Nearly all runners, recreational and competitive, experience the occasional (or frequent) injury. From stress injuries to muscle strains, pulls and tightness, runners are forced to deal with a wide array of setbacks. In the event of an injury, many runners try water running as a form of alternative exercise because, in comparison with running on land, it reduces musculoskeletal stress, sustains cardiovascular fitness, and helps to maintain muscular strength.
In order to start water running, all that is needed is a six foot deep (approximately) body of water and a water running belt to aid the body in flotation. Although some athletes prefer not to use a flotation belt, it is recommended that beginners use the additional flotation to help master the form before they have to support their entire body in the water.
The technique of water running is meant to mimic good land running technique. First, body posture should be close to perpendicular to the water surface, just as it would be perpendicular to the ground on land. Excessive forward lean may make an athlete travel further and faster in the water, but it will reduce the direct water running to running benefits as the form deviates from land running form. Additionally, many athletes have a tendency to open their hands to help keep their body afloat, but it is important to keep the hands closed so that the arms swing forward and back, relaxed from the shoulder, just as they would out of water. Although not all athletes use their arms efficiently on land, it should be easier to focus on a natural, efficient arm motion in water. Finally, with respect to an athlete’s legs, it is important that water runners start out slow, making sure that they go through the entire running motion. This includes the direct downward pressure of the foot, engaging the quadriceps, and the forward knee drive and upward heel-to-butt motion, engaging the hamstrings, the gluteal muscles and the hip flexors.
It is important to note that distance traveled while water running has little correlation to the productivity of the workout. This is critical to keep in mind because so many runners assess their progress based on mileage. Since the leg does not press off of a hard surface in the water to drive the body forward, movement in the water is simply a result of the upward knee drive and the arm pumping. Additionally, it is difficult to gage the effort of a water running workout based on heart rate because the hydrostatic pressure of water increases the heart’s stroke volume, causing an athlete’s working heart rate to be lower in the water. So, if you are trying to gain the physiological benefits of a water running session, it is best to be aware of breathing patterns and overall leg fatigue. Using these measurements of perceived exertion is often the best way to stay under control and to achieve the desired goals of a workout.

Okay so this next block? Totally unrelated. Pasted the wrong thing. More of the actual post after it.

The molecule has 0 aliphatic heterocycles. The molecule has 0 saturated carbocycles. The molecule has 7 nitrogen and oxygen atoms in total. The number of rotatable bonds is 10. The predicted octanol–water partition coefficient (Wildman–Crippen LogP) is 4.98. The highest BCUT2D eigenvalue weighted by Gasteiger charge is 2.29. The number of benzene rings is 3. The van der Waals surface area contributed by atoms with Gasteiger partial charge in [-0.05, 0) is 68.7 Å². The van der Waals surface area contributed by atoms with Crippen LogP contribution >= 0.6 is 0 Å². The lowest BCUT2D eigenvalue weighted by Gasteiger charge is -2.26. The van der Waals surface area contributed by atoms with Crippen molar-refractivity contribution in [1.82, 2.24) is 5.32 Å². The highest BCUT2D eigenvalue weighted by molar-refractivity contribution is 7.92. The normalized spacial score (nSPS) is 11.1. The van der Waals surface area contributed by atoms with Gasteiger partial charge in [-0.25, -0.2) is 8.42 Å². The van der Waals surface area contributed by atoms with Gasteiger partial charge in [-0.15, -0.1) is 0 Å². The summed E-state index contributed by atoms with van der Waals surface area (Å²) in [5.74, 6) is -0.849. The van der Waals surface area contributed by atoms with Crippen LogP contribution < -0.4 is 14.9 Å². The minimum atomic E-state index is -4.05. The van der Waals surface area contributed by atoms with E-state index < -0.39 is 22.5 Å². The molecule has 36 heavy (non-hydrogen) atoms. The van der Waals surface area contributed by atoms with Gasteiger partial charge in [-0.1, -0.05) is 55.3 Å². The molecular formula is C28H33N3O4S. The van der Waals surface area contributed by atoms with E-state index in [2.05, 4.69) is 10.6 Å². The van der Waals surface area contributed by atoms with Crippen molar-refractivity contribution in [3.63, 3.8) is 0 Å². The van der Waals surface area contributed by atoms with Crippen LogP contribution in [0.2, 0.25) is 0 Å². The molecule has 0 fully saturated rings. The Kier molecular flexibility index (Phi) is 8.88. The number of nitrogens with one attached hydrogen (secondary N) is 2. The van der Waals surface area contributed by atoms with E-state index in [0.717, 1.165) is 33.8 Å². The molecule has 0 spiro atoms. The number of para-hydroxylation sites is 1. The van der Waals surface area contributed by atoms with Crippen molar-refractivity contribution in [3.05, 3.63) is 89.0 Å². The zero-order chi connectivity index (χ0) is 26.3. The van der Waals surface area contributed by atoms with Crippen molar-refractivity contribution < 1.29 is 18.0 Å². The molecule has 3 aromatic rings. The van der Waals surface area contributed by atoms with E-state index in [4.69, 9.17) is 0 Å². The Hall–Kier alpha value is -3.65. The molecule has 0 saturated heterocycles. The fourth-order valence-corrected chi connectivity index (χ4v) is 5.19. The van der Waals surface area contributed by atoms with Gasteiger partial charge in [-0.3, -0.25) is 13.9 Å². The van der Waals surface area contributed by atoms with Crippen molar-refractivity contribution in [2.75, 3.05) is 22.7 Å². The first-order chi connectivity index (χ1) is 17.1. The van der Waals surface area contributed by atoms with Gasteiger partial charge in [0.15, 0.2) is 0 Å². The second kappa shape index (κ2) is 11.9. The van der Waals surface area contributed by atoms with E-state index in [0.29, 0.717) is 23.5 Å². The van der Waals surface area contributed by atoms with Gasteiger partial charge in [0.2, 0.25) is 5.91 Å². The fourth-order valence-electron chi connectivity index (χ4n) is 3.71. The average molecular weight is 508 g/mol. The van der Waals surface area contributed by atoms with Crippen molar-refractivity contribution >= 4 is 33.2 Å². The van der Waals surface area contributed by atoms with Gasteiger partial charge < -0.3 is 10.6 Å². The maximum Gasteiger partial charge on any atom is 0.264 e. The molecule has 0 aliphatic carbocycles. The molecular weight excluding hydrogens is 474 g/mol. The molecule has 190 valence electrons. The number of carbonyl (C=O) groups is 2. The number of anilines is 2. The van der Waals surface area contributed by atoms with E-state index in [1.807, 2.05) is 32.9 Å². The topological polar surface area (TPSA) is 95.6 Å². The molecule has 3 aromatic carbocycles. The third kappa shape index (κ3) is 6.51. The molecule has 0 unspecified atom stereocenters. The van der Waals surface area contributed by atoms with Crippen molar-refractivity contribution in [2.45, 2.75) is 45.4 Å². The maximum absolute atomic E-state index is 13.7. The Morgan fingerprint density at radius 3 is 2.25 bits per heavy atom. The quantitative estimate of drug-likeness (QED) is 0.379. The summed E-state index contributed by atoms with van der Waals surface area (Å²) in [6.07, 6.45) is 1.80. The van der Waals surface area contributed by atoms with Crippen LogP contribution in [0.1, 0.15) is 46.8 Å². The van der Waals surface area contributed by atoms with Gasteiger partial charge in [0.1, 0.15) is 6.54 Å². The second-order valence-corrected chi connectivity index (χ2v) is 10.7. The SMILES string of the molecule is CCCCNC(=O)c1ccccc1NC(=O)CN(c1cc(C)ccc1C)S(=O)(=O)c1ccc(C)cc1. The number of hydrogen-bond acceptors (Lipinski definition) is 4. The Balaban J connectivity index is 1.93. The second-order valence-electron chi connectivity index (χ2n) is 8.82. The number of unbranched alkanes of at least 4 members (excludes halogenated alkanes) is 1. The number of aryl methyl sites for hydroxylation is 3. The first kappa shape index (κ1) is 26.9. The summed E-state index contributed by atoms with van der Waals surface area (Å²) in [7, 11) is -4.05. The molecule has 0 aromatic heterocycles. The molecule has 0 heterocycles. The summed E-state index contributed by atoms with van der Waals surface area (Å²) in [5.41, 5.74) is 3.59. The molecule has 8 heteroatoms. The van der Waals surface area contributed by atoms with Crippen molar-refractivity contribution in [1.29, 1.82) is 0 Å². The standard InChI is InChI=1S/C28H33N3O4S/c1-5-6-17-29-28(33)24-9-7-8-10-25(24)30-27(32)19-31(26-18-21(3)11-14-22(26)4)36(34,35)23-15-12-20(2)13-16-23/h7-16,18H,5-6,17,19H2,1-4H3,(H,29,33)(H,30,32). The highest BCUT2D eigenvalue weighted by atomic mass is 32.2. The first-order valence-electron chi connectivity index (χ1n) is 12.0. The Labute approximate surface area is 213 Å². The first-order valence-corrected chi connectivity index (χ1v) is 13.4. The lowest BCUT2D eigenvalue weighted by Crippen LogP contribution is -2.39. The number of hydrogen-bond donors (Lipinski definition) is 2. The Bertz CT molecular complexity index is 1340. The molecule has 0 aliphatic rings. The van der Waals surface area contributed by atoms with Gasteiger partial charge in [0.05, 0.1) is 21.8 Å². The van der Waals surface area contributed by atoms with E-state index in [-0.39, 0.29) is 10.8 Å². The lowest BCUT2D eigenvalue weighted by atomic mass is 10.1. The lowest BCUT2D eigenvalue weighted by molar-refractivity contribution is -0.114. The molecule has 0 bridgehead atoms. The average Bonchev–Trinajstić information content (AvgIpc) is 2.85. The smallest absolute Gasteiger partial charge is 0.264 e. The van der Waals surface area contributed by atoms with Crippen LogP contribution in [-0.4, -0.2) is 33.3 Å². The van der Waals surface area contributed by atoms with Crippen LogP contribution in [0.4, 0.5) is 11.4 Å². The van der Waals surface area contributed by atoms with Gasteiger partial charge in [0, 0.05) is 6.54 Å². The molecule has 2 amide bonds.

There has been a great deal of research done on water running as an alternative training method to other aerobic activities, like running. One case study of water running, performed by Ed Eyestone M.S. (former U.S. Olympian and current head coach of the Brigham Young University cross country team), studied the training effects of running, water running and cycling on VO2 max and running performance. The study separated a large group of trained, fit runners into three groups – one group for cycling, one for running and one for water running. Athletes who participated in the study exercised for the same frequency, duration and intensity (measured by heart rate) over a six week period. The results showed that all water running athletes either maintained or improved both their VO2 max and two-mile run time. According to Eyestone, water running is “a very adequate alternative method of cardiorespiratory training whether it is for an injured runner or as a different form of training.”
So, whether you are injured and trying to recover from a stress or muscular injury, or you are trying to find an alternative aerobic activity to supplement your running, water running is a proven tool to help you achieve your goals.
About the author: Jake Shoemaker is currently a senior at Dartmouth College where he competes for the Cross Country and Track and Field teams. Jake competed in a variety of sports as a kid, but settled on running, following in the footsteps of his brother – USA Triathlon Olympian Jarrod Shoemaker. Following graduation Jake hopes to pursue a career in education or journalism. He enjoys teaching swim and spin classes, cooking and watching his Boston Bruins.